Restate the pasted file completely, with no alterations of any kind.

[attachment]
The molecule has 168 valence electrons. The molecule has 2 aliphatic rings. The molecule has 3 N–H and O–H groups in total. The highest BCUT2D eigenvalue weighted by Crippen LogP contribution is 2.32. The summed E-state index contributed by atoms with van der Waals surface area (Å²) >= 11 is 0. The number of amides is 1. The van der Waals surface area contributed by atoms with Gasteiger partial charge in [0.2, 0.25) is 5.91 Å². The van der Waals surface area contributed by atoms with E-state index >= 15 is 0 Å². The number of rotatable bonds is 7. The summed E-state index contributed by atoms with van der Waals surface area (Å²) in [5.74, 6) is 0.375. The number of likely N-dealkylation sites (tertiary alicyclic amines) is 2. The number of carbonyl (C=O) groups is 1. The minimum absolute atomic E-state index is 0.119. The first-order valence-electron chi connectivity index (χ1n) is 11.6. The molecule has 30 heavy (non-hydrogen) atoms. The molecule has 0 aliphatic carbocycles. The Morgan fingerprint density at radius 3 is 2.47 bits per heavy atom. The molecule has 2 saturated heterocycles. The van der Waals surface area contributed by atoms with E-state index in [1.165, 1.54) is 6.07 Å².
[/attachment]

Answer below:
The molecule has 168 valence electrons. The molecule has 2 aliphatic rings. The molecule has 3 N–H and O–H groups in total. The highest BCUT2D eigenvalue weighted by Crippen LogP contribution is 2.32. The summed E-state index contributed by atoms with van der Waals surface area (Å²) >= 11 is 0. The number of amides is 1. The van der Waals surface area contributed by atoms with Gasteiger partial charge in [0.2, 0.25) is 5.91 Å². The van der Waals surface area contributed by atoms with E-state index >= 15 is 0 Å². The number of rotatable bonds is 7. The summed E-state index contributed by atoms with van der Waals surface area (Å²) in [5.74, 6) is 0.375. The number of likely N-dealkylation sites (tertiary alicyclic amines) is 2. The number of carbonyl (C=O) groups is 1. The minimum absolute atomic E-state index is 0.119. The first-order valence-electron chi connectivity index (χ1n) is 11.6. The molecule has 30 heavy (non-hydrogen) atoms. The molecule has 0 aliphatic carbocycles. The Morgan fingerprint density at radius 3 is 2.47 bits per heavy atom. The molecule has 2 saturated heterocycles. The van der Waals surface area contributed by atoms with E-state index in [1.165, 1.54) is 6.07 Å².